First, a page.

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Why aren't Md. parents talking about the Kirwan Commission?

William E. "Brit" Kirwan, chair of the Commission on Innovation and Excellence in Education, explains the Kirwan Commissions recommendations for Maryland's public schools. (Kenneth K. Lam, Baltimore Sun video)

After a visit to The Sun’s editorial board last week from William E. “Brit” Kirwan, chairman of the Commission on Innovation and Excellence in Education, I turned to Facebook to see what parents were saying about the group and its recent recommendations to reform the state’s education system.

The search returned posts from non-profits, education advocates and politicians, but not a single personal post popped up — not even on the page of the local moms’ group I’m in, which has more than 2,300 members.

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I was shocked — first by the apparent lack of lay interest in what is arguably the most important issue in Maryland, and then by the recognition of my own naiveté.

The Kirwan Commission, as its popularly known, was formed in 2016 with the charge of revamping Maryland education, specifically: to “provide recommendations on preparing students in the State to meet the challenges of a changing global economy, to meet the State’s workforce needs, to be prepared for postsecondary education and the workforce, and to be successful citizens in the 21st century.”

I welcomed the development at the time, both for professional and personal reasons. The Sun’s editorial board has long advocated for fresh plans, policies and resources dedicated to providing a more equitable education for state students — particularly those in Baltimore who face challenges atypical in other districts. And my own daughter was still in day care then, which left several years for the commission to return its recommendations (originally due in December 2017) and the state to begin the work of restoring its education reputation, once among the best in the country, before she was too far into her formal schooling.

The need was great — and urgent. While Maryland generally lands near the top of national education rankings, that status discounts an important fact: The U.S. is not so hot at education anymore. In the latest Program for International Student Assessment (PISA) results, we ranked 40th in math, 25th in science and 24th in reading out of 73 countries, hardly something to crow about.

It also hides the reality that our system is failing thousands of kids every day. When he was here, Mr. Kirwan, a former chancellor of the University System of Maryland, handed out copies of a PowerPoint presentation with some of the worst facts:

  • Less than 40 percent of Maryland’s students are “college and career ready” at graduation;
  • More than half of the state’s black students attend substantially underfunded schools, while only 8 percent of white students do;
  • Large achievement gaps based on race, income and disability persist;
  • And teachers are underpaid and unhappy: 47 percent of them will leave the profession at the end of their second year.

His commission came out with its report in January — 13 months late — recommending a roughly 30 percent increase in education funding over the next 10 years to pay for: expanded access to public pre-K; raising licensing requirements, professional opportunities, salaries and profiles of teachers; overhauling the instructional system to prepare students for college or career by 10th grade; adding resources to the schools most in need; and implementing a strong system of accountability.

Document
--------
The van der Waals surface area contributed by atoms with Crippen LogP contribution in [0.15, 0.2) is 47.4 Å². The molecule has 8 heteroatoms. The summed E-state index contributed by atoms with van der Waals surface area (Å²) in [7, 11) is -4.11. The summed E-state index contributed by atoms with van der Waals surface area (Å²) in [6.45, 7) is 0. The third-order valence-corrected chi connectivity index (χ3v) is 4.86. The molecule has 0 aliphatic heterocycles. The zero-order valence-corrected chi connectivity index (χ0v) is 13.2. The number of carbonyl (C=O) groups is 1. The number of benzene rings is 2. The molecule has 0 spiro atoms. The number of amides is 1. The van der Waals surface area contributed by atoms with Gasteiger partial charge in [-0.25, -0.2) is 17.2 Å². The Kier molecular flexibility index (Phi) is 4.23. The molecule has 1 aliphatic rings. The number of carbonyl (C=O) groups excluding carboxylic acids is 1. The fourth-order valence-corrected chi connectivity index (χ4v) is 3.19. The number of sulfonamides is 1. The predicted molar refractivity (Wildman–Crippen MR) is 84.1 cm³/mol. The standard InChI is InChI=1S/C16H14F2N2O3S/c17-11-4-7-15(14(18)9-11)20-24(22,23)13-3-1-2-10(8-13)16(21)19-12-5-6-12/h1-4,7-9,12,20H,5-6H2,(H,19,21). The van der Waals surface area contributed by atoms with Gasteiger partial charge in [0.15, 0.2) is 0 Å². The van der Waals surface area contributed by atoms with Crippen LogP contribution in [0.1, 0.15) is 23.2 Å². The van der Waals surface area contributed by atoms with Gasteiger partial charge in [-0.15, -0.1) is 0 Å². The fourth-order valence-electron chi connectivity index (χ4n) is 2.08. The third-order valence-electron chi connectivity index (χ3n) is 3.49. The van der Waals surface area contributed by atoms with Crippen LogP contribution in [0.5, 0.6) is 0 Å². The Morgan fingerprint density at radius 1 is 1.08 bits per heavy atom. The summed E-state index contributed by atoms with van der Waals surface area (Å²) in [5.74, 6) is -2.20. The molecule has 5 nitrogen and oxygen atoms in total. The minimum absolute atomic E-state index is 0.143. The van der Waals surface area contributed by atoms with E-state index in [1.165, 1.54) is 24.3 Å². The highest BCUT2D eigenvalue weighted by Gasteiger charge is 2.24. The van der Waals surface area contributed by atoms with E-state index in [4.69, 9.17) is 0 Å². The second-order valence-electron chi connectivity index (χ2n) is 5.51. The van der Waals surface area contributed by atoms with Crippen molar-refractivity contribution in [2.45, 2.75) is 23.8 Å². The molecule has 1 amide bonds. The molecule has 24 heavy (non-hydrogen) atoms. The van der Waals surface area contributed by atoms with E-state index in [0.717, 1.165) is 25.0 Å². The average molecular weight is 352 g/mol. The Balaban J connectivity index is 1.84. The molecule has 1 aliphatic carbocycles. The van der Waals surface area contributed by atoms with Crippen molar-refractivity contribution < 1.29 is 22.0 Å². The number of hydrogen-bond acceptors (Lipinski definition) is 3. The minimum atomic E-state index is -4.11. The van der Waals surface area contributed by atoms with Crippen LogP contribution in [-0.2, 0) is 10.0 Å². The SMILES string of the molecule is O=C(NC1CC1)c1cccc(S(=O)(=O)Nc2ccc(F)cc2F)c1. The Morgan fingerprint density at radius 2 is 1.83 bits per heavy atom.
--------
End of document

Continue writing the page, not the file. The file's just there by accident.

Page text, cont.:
And now Mr. Kirwan is on a state tour of sorts, trying to drum up support for the plan and a piddling pile of money to get it started — even though commissioners have not yet agreed upon a new funding formula for education.

Meanwhile, my daughter is in the second half of her first grade year. If approved and funded, she’ll be half-way through high school by the time Kirwan recommendations are fully implemented. That’s been a bitter pill to swallow — as has been the realization that this is not really about excellence at its core, but about fixing the mistakes of the last education commission, which woefully miscalculated school funding needs, allowing gaps to flourish.

None of that means the recommendations aren’t critical to the state’s future and the futures of thousands of kids who otherwise are being left behind.

Mr. Kirwan is selling his commission’s work as a legacy and state competitiveness issue, which is working on some lawmakers. Maryland’s congressional delegation this week indicated that reform is critical, with Sen. Chris Van Hollen, a Democrat, saying that implementing the Kirwan recommendations should be the “No. 1 priority.” The governor, on the other hand, is more focused on school construction than instruction.

When I asked Mr. Kirwan what he tells parents to get their support, he said, essentially, that he doesn’t. He gave me a little pat on the way out and said it was a good question, he’ll have to think about it.

So of course parents aren’t talking about it; no one is talking to them about it. That’s a mistake, because while our kids may not benefit as much or as immediately as we’d like, we know better than anyone else what’s at stake, and we’re very good at nagging.

My initial expectations as a parent were perhaps a little unrealistic regarding the timeline of the commission, but that doesn’t mean I’m not eager for improvement, however incremental — nor so callous as to not care about the kids who will come after mine.

I expect many parents feel similarly. And to them, I say: consider this your talk.

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Tricia Bishop is The Sun's deputy editorial page editor. Her column runs every other Friday. Her email is tricia.bishop@baltsun.com; Twitter: @triciabishop.

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